Nadler, last week, stated he was prepared to have his committee vote to hold McGahn in contempt of Congress if the former White House counsel defied the subpoena.

One member of the committee is calling for an impeachment inquiry against the president to commence if McGahn does not testify Tuesday. 

“We simply cannot sit by and allow this president to destroy the rule of law, to subvert the Constitution,” Congressman David Cicilline of the state of Rhode Island said during an interview on U.S. cable news network MSNBC. 

McGahn’s name is mentioned on more than 65 pages of the 448-page Mueller report.

Monday’s pushback by the Justice Department and the White House is the latest instance of the executive branch trying to challenge for power the legislative branch of government with Trump betting the third branch – the judiciary – will back him up with rulings by federal judges, including the Supreme Court. 

“That’s a dangerous game to play, though, because the judiciary is also not going to want to see erosion of their power, even if they see congressional power getting eroded,” predicts Shannon Bow O’Brien, a government professor at the University of Texas. 

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House Committee Warns of ‘Serious Consequences’ as Trump Tells Former Counsel to Ignore Subpoena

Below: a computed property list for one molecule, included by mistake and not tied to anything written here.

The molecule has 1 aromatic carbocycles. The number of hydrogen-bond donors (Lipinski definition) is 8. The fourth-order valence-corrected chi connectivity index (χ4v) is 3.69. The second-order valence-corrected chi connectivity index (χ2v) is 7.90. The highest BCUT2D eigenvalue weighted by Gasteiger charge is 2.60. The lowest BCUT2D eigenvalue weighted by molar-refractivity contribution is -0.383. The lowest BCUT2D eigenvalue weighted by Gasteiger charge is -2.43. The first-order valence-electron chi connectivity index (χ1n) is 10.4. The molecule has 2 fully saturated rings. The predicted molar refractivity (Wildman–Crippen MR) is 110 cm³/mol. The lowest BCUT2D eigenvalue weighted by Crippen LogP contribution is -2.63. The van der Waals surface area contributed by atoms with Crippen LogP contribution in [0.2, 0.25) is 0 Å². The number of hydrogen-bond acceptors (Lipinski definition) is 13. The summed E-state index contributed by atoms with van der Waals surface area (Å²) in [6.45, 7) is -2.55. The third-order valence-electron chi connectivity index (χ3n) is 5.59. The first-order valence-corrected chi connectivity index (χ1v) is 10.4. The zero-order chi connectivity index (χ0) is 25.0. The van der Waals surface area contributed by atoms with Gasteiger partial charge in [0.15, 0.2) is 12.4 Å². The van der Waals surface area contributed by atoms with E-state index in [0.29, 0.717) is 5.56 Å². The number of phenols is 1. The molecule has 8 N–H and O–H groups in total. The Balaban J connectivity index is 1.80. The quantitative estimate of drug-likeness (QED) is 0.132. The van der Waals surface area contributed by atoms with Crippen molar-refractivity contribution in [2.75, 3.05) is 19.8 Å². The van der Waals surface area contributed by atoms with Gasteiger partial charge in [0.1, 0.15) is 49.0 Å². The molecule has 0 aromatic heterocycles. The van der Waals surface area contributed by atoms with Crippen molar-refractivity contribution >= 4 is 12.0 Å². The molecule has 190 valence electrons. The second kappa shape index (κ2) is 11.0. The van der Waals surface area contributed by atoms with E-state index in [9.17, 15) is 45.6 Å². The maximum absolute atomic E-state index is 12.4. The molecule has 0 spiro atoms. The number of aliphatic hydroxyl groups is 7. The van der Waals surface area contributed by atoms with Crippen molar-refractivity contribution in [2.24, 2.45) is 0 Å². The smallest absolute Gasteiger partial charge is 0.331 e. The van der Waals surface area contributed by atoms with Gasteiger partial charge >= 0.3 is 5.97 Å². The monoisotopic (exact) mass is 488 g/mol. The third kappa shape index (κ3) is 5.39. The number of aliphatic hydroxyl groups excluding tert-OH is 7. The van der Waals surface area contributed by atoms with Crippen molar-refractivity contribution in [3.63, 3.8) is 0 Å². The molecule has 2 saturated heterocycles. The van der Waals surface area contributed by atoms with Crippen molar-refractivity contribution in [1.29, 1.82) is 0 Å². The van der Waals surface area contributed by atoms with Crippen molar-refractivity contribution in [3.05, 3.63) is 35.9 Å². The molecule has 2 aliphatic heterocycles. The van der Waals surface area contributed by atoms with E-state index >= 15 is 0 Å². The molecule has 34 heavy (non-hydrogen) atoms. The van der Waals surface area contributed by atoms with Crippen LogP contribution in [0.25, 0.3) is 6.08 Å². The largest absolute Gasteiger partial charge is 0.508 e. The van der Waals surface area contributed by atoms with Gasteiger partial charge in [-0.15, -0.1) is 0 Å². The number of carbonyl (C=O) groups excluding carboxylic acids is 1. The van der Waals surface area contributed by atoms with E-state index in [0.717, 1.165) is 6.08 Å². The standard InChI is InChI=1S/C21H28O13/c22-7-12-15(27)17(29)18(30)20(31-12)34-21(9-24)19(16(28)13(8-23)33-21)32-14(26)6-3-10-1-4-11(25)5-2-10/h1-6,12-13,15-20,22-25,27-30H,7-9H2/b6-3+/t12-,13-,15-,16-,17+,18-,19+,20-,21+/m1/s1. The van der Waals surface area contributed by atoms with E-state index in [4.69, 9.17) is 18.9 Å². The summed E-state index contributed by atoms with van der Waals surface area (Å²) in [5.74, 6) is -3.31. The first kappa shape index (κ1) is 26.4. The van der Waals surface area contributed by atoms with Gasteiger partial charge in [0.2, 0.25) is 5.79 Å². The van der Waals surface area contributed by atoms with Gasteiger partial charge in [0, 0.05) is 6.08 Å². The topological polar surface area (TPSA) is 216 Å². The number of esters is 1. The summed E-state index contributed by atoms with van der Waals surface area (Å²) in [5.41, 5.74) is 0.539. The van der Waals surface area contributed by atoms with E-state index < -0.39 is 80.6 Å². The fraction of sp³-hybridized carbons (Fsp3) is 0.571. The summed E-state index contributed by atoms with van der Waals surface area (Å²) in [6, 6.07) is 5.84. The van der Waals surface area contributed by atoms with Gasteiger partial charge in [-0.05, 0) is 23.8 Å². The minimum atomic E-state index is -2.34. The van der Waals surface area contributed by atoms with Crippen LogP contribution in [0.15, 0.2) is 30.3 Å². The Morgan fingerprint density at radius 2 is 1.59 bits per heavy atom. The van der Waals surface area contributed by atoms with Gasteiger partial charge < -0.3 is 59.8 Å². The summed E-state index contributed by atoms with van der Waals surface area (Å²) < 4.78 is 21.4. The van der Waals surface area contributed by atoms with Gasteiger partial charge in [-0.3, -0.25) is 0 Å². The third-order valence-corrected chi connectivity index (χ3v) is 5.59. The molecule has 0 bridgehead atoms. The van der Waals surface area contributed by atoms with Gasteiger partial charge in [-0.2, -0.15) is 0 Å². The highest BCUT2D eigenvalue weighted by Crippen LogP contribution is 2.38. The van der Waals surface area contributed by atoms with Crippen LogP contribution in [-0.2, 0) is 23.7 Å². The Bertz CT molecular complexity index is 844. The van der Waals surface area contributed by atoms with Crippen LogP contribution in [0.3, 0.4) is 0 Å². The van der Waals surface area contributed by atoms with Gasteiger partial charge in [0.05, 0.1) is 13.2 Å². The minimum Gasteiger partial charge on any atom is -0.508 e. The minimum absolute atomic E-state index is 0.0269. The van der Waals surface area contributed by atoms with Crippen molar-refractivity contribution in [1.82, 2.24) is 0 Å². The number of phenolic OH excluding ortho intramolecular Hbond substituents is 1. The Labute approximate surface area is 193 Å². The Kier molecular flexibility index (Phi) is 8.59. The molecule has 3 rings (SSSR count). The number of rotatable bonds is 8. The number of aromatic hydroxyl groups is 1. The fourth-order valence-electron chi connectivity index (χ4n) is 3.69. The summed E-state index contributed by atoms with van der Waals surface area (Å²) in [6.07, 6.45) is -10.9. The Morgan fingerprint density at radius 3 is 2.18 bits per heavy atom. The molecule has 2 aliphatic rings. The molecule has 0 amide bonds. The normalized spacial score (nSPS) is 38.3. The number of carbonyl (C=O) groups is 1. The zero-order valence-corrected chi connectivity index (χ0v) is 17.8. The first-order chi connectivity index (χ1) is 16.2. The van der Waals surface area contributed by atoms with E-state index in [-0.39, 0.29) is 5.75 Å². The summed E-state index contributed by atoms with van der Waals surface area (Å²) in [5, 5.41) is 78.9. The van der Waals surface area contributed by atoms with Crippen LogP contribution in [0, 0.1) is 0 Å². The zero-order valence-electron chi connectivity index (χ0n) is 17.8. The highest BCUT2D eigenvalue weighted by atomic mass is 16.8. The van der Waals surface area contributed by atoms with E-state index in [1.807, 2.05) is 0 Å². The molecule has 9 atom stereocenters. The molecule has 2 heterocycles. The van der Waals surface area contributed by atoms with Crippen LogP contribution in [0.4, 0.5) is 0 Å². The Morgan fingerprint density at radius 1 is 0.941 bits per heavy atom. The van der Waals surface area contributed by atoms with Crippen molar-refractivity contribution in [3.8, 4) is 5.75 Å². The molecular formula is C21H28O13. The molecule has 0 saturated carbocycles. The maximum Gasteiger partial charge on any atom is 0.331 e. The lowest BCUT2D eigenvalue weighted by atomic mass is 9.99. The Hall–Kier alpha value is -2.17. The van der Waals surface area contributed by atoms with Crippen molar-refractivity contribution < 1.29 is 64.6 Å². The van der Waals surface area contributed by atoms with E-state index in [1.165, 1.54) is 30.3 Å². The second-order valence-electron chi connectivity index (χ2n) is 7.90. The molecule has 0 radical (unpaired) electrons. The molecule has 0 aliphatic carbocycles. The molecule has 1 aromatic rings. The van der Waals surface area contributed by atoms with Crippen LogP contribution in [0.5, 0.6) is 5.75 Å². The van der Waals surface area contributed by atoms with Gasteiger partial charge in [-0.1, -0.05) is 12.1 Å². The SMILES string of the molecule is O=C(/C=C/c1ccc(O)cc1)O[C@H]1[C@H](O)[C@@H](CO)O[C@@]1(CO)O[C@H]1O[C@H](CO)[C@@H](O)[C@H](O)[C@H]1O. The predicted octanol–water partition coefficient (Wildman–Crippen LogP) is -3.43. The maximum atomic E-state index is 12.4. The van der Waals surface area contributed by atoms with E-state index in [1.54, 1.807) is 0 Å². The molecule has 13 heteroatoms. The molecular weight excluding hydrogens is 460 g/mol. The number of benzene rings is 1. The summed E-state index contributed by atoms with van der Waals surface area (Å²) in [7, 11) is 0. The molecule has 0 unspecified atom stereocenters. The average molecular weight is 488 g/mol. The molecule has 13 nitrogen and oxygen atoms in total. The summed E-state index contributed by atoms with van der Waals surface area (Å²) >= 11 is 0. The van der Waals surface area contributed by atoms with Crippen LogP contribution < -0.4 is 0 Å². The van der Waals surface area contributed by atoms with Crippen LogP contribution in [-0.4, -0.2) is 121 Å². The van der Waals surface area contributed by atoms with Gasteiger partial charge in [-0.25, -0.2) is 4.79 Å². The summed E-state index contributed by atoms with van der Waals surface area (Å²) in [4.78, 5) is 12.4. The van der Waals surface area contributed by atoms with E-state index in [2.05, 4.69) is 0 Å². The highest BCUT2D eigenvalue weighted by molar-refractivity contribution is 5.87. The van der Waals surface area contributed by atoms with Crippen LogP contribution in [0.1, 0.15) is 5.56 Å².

WHITE HOUSE — Patsy Widakuswara at the White House contributed to this report.

U.S. House Judiciary Committee Chairman Jerrold Nadler says the committee is “prepared to use all enforcement mechanisms at its disposal” if former White House Counsel Don McGahn does not comply with an order to show up for testimony Tuesday.

In a letter to McGahn released late Monday, Nadler objected to an order from the White House instructing McGahn not to testify, and to a Justice Department legal opinion stating that Congress cannot force him to appear.

“The committee has made clear that you risk serious consequences if you do not appear tomorrow,” Nadler wrote.

He said President Donald Trump was seeking to “block a former official from informing a coequal branch of government about his own misconduct,” and that the White House order did not excuse McGahn from his obligation to testify.

Nadler further dismissed the opinion from the Justice Department’s Office of Legal Counsel as having “no support in relevant case law” with prior court rulings rejecting the arguments presented.

He said the committee wants to ask McGahn about “instances in which the president took actions or ordered you to take actions that may constitute criminal offenses, including obstruction of justice.”

McGahn’s attorney, William Burck, however, confirmed Monday evening that his client would not appear Tuesday before the House committee.

“Mr. McGahn remains obligated to maintain the status quo and respect the President’s instruction. In the event an accommodation is agreed between the Committee and the White House, Mr. McGahn will of course comply with that accommodation,” Burck said in a statement.